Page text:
To many ears, this seems too simplistic or basic to spend time writing. Of course we don’t live in a colorblind world! But to many of us (especially many of us “white” people who came of age in the 80’s and 90’s), that’s exactly the worldview that we imbibed. And it has taken me longer than I would have liked to realize that I have slighted and misunderstood too many of my dear friends and brothers and sisters in Christ by trying to “not see” their racial identity. I see now that I should have seen their racial identity as a unique part of their experience and who God created them to be.
We are all one and equal in Christ. But while our identity in Christ does reorient all of our other identities, it does not erase our unique differences of culture, experience, strengths, and weaknesses.
If you were to assume wrongly about my background, my experience, and the challenges of my life, you would fail to know and understand me. And, as a result, you would be handicapped in your attempts to love me. And when I assume wrongly about the background, experience, and challenges of the lives of those around me, I remain handicapped in my attempts to love them.
But acknowledging racial, and more specifically ethnic, distinctions can seem like a scary thing to engage in, especially for those in the majority culture. For most of our country’s history an acknowledgement of racial differences has been the basis for the assertion of racial superiority. But, of course, that is not the way of Christ.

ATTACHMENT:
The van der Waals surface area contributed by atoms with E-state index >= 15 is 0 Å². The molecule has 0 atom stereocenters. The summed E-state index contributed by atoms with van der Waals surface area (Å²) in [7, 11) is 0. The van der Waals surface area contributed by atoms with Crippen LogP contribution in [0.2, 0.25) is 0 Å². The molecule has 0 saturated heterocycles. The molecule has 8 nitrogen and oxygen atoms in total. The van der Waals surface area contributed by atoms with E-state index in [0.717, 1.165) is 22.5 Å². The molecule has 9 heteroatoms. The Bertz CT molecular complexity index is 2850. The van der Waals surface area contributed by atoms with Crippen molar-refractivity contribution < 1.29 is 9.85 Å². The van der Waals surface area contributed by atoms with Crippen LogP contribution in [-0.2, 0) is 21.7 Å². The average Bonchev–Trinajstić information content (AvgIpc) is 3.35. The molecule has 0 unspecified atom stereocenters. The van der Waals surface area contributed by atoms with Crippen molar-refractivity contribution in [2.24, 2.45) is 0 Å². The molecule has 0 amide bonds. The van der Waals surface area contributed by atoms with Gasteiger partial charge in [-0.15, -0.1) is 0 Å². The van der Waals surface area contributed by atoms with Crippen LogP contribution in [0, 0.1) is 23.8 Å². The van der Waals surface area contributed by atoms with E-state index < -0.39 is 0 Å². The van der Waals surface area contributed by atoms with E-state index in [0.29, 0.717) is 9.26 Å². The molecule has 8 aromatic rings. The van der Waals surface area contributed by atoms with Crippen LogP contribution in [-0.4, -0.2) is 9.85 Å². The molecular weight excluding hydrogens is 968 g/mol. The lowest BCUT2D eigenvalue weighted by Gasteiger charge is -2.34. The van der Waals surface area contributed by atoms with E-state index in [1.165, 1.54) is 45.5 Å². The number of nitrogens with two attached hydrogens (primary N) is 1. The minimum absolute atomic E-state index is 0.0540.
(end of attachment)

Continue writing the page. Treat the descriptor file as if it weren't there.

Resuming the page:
However, in acknowledging racial distinctions we gain a window, not necessarily into who a person most fundamentally is, but into their experience in this fallen and broken world. Race is a human construct created to make arbitrary distinctions between peoples for the sake of asserting the superiority of one over another (for more on this topic, see this article). And while it would be wonderful if “race” as a concept had never been invented, the way forward in our fallen world is not to ignore it. We can’t wish away such a profound cultural dynamic. Instead, we must see it for what it is in our culture, and understand it as a piece of the puzzle that makes up each unique individual we have the pleasure of knowing and the responsibility of loving.
The color of your skin does not tell me about your ethnic heritage, your cultural values, your personality, your level of education, or even what language you speak. But because we live in a racialized society the color of your skin does tell me about your experience in this fallen and broken world.
So, what is the way forward then? To be honest, in many ways I’m still looking for the answer to that question. I have learned far too much over the past several years to assume that my education, my clear-eyed awakening (I’m pretty sure I’m too white to use “woke”), has concluded. There is still much more to be learned.
But what I do know is that Scripture (as always) shows us how to walk the path ahead. After asserting that we are all united in Christ, and that the identities that used to divide us are no longer who we most fundamentally are, Paul (a Jew sent to Gentiles) instructs us with this:
“Put on then, as God's chosen ones, holy and beloved, compassionate hearts, kindness, humility, meekness, and patience, bearing with one another and, if one has a complaint against another, forgiving each other; as the Lord has forgiven you, so you also must forgive. And above all these put on love, which binds everything together in perfect harmony.” (Colossians 3:12–14)
Lord, may it increasingly be so in my heart.
Scott serves the church by overseeing leadership, development, global ministries, and counseling/discipleship.